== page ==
Having graduated with BSc Hons in Applied and Human Biology in 1995, I was working as a medical rep for Bristol Myers Squibb, when in 1997, aged 24, I was diagnosed with diffuse systemic sclerosis (scleroderma) and rayanuds and given a prognosis of 15 months, soon to be wheel chair bound. I was advised by my medical professional, at that time, to give up on my dream of being a barrister, and accept the diagnosis…… I did none of this! I changed my medical professional to international experts of the diagnosis (Dame Prof Black, and Prof Denton) and kept my dreams alive, qualifying as a practising barrister in March 2004. This prompted the medical decision to stop the 2g daily immunosuppressant routine of the previous 5 years, and unfortunately, within 8 weeks, I was forced to cease my 60hour working week and accept that the physical requirements of the role were too much for my body. I relocated to my family home town of Southport, UK. My full time job now, is to manage my symptoms to a controllable level. In 2013 I came out of the scleroderma closet to the world by way of the Daily Mail publishing my story with the headline ‘The Real Life Tin Man’ and since then I have devoted all of my spare energy to highlighting the plight of the scleroderma patient. In 2013 I became a patient advocate on the NHS England Clinical Reference Group for Specialised Rheumatology. I am honoured to have been a member of the clinical team who compiled the NHS England treatment guidelines for digital ulcers. In 2013, I also became a patient expert with the European Medicines Agency as well as Eurordis. In 2015 I was delighted to be a UK patient advocate for the FESCA World Scleroderma Day event held at the European Parliament: https://www.youtube.com/watch?v=KQimB_F2l_4 . I am wholly committed to improving the patient landscape which this diagnosis brings, and I feel very blessed that my symptoms are mild compared to other Ssc patients, whose voices, I hope to include also. Other than being a Ssc parrot, I enjoy relaxing with my dogs and anything which makes me feel good, as one day I want to be able to say I am scleroderma and raynauds free.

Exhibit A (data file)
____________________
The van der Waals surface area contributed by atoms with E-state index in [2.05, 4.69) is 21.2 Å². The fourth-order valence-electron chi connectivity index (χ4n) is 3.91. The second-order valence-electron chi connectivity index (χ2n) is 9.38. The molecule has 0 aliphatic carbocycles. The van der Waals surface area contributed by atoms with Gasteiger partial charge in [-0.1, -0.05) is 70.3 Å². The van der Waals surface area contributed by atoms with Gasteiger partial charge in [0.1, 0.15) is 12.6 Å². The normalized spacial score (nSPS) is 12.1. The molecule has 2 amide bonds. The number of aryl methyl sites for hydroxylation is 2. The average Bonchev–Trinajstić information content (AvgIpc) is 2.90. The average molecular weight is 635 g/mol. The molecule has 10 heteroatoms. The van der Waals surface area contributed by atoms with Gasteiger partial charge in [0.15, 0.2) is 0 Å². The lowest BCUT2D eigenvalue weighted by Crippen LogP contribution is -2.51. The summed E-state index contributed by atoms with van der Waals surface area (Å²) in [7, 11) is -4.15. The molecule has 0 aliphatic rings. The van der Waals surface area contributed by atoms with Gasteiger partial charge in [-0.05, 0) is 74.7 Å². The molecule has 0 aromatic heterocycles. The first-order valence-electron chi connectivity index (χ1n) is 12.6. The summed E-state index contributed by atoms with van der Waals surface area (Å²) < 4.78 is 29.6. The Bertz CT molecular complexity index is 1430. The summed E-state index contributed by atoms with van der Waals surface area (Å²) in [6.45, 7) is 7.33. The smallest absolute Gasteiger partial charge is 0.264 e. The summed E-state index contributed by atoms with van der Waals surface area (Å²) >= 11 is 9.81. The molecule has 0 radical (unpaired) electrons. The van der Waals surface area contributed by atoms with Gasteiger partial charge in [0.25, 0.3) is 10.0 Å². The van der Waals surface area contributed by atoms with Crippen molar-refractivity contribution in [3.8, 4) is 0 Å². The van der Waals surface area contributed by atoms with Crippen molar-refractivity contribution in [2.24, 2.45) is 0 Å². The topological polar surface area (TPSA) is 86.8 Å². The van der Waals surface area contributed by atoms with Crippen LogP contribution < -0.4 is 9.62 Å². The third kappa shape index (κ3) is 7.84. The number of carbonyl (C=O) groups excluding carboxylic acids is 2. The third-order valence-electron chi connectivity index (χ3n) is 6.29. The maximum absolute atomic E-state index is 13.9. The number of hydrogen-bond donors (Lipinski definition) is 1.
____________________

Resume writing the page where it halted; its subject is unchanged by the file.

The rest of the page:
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Having graduated with BSc Hons in Applied and Human Biology in 1995, I was working as a medical rep for Bristol Myers Squibb, when in 1997, aged 24, I was diagnosed with diffuse systemic sclerosis (scleroderma) and rayanuds and given a prognosis of 15 months, soon to be wheel chair bound. I was advised by my medical professional, at that time, to give up on my dream of being a barrister, and accept the diagnosis…… I did none of this! I changed my medical professional to international experts of the diagnosis (Dame Prof Black, and Prof Denton) and kept my dreams alive, qualifying as a practising barrister in March 2004. This prompted the medical decision to stop the 2g daily immunosuppressant routine of the previous 5 years, and unfortunately, within 8 weeks, I was forced to cease my 60hour working week and accept that the physical requirements of the role were too much for my body. I relocated to my family home town of Southport, UK. My full time job now, is to manage my symptoms to a controllable level. In 2013 I came out of the scleroderma closet to the world by way of the Daily Mail publishing my story with the headline ‘The Real Life Tin Man’ and since then I have devoted all of my spare energy to highlighting the plight of the scleroderma patient. In 2013 I became a patient advocate on the NHS England Clinical Reference Group for Specialised Rheumatology. I am honoured to have been a member of the clinical team who compiled the NHS England treatment guidelines for digital ulcers. In 2013, I also became a patient expert with the European Medicines Agency as well as Eurordis. In 2015 I was delighted to be a UK patient advocate for the FESCA World Scleroderma Day event held at the European Parliament: https://www.youtube.com/watch?v=KQimB_F2l_4 . I am wholly committed to improving the patient landscape which this diagnosis brings, and I feel very blessed that my symptoms are mild compared to other Ssc patients, whose voices, I hope to include also. Other than being a Ssc parrot, I enjoy relaxing with my dogs and anything which makes me feel good, as one day I want to be able to say I am scleroderma and raynauds free.